The tree knows

The tree knows

Some would call it instinct; I would call it faith. The tree trusts nature and allows the universe to help it grow and thrive. The tree trusts that the universe will provide for it the right amount of moisture, sunlight and nutrients. The tree knows its own beauty and delights in the little pink flowers it produces each spring. The tree understands its exquisite smell vibrates into the universe, affecting all other life forms that happen to find their way through the fragrant air. The tree does not get sad that its blossoms only last a few days; it knows they’ll be back year after year after year. I could learn a lot from this tree.

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Releasing attachment to desire

“Negative attachments, Richard. If you really want to remove a cloud from your life, you do not make a big production out of it, you just relax and remove it from your thinking. That’s all there is to it.”
Illusions by Richard Bach

The quote above, from Richard Bach’s Illusions, got me thinking about ease and effortlessness in the conscious creation process. Whether we’re creating or removing something from our consciousness, it’s often hard to let go of our attachments and truly go on faith that what we want will be accomplished.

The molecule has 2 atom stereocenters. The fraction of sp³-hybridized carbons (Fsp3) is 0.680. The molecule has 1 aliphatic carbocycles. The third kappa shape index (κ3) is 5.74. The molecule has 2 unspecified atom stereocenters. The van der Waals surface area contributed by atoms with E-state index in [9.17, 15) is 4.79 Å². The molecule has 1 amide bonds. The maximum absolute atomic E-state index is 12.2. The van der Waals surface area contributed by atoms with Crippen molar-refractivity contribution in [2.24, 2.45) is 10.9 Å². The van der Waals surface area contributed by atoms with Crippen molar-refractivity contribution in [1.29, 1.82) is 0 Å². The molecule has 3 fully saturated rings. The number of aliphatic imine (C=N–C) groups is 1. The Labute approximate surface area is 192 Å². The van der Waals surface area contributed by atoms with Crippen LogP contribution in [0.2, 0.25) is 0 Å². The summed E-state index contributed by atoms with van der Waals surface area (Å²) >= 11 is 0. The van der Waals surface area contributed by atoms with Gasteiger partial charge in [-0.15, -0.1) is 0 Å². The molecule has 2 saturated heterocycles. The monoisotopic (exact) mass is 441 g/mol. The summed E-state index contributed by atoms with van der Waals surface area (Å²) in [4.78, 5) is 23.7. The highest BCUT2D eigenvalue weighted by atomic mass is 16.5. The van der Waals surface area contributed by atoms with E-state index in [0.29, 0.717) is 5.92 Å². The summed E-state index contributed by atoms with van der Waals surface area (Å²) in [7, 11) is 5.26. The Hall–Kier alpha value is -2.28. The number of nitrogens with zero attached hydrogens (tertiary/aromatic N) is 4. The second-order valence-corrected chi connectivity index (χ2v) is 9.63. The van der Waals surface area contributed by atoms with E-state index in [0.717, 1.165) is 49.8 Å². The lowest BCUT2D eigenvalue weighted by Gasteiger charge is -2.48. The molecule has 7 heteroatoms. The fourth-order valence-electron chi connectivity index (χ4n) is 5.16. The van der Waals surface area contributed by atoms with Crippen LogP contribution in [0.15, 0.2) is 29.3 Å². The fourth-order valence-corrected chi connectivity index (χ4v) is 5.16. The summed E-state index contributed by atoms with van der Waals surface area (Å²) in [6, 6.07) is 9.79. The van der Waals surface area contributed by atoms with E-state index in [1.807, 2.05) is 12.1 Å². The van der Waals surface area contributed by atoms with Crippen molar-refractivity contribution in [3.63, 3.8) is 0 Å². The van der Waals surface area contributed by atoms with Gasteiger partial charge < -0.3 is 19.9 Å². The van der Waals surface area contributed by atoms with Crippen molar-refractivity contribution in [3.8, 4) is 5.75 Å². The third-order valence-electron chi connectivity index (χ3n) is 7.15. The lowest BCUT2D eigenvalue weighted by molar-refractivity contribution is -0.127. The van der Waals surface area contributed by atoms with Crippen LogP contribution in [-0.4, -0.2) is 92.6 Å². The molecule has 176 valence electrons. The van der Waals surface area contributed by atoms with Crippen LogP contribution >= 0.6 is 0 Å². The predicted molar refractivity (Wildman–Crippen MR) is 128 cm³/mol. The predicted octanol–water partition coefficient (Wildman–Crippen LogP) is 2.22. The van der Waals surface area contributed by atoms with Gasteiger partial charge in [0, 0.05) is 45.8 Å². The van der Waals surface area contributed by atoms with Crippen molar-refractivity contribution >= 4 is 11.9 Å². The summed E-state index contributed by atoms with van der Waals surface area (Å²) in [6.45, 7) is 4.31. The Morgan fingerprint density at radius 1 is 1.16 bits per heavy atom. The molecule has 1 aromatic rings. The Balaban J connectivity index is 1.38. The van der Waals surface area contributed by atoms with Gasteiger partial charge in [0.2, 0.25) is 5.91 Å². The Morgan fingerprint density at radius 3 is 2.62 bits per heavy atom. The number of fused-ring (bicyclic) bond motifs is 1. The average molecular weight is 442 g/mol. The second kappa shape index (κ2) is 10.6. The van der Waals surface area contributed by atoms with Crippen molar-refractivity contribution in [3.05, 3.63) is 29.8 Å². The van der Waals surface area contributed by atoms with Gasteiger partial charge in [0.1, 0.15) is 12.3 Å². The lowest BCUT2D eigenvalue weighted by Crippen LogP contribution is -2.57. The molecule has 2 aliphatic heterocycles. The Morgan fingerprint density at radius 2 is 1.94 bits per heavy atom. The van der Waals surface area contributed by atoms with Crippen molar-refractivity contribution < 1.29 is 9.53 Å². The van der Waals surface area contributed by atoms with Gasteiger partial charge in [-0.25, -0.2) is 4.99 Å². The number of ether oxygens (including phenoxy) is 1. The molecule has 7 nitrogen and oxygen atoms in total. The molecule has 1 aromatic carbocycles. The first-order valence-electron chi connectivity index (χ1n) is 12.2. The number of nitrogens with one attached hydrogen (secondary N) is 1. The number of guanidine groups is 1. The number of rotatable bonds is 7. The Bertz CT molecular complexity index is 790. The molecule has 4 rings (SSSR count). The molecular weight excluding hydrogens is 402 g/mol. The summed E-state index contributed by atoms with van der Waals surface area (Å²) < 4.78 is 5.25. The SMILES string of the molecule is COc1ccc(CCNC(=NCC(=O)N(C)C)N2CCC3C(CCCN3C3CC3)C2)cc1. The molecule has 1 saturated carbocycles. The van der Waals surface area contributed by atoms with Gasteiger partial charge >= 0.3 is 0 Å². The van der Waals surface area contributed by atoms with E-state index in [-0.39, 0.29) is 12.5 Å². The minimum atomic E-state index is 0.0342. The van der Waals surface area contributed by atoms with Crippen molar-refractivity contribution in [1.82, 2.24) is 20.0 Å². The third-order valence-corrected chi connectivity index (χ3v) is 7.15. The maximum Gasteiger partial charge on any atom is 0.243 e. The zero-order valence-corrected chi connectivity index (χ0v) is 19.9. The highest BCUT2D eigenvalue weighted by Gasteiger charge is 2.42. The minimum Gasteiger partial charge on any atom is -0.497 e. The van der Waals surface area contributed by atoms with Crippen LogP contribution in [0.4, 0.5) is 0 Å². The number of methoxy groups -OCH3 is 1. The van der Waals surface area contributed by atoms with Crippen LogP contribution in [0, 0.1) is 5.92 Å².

When we make a request of the universe, whether it’s through thought, verbalization or action, we are setting into motion a complex stream of energy. That energy, through the law of attraction, sets out to find like energy that will eventually lead to the manifestation we’ve requested. In what I’ll call the “creation universe,” energy is converted to the specific things we’ve requested: a new job, a computer, or a friendship. The same is true for “removing” things in our life, as we are in actuality creating a new situation instead of removing the old. But that creation universe works more efficiently when you take away your active concentration from it—that’s the rub.